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This is an old revision of ShadowThe made by TpnEditor on 2006-05-03 02:02:43.

 

The Shadow


The mysterious Shadow blazed onto the newsstands in 1931 and for 18 years, battle evil with the aid of a team of agents. The Shadow was one of the most popular pulp heroes.

Background

The ShadowThe Shadow
Publisher: Street and Smith
Publication range: April 1931-Summer 1949
The April 1931 number of The Shadow: A Detective Magazine introduced readers to the black cloaked avenger with blazing twin automatic pistols. The magazine was Street and Smithís attempt to take advantage of the popularity of the announcer for its ìDetective Story Hourî radio program, a mocking voice called The Shadow.

The Shadow was an immediate hit on the newsstands. By the October 1931 issue, it began appearing monthly; within a year, it would be publishing twice a month. It continued at that rate until paper shortages in World War II forced it to return to monthly publication. The Shadow folded with the Summer 1949 number, when Street and Smith canceled its remaining four pulps.

The authors

Walter B. Gibson, under the house name Maxwell Grant, penned a majority of the 325 lead novels that appeared in The Shadow pulp magazine. Other writers who used the Grant penname included Theodore Tinsley and Bruce Elliott.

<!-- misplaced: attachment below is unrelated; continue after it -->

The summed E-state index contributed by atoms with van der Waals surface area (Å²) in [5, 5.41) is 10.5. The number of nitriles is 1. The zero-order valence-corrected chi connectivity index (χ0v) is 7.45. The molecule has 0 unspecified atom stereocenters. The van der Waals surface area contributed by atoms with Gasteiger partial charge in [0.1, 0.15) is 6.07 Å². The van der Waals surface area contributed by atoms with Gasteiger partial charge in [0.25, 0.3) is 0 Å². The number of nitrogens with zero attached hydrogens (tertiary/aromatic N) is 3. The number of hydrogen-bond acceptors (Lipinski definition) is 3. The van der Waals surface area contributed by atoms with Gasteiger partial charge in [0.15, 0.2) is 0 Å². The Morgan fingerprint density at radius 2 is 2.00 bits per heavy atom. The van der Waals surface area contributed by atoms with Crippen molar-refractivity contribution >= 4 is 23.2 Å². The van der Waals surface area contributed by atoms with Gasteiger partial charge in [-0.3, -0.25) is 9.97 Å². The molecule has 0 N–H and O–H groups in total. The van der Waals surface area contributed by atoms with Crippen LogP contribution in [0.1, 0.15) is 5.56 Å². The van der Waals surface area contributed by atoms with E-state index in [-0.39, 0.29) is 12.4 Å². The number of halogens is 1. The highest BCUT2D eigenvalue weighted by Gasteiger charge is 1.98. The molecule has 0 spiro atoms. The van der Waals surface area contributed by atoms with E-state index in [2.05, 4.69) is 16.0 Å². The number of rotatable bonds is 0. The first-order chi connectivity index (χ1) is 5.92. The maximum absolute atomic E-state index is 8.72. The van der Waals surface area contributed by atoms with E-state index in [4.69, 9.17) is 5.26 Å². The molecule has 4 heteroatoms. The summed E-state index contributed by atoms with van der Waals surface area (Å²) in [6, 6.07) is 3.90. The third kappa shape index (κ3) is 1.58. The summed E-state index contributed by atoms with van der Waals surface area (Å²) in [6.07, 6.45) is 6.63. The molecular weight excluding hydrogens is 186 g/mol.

In the 1960s, Gibson wrote ìThe Return of The Shadowî†for a paperback revival series, but the remaining stories were written by Dennis Lynds. The 1994 movie adaptation was written by James Luceno.

Other media

Despite an 18 year pulp run, The Shadow is most remembered today for the longer-running radio program The Shadow. The Shadow also appeared in several short features, full-length movies and a serial, as well as a failed 1950s TV pilot. The Shadow returned to the silver screen in 1994 in a film starring Alec Baldwin as The Shadow/Lamont Cranston.

There have been reports that Sony is working to return the Night Master to theaters, but nothing definite has developed.

Comments/trivia



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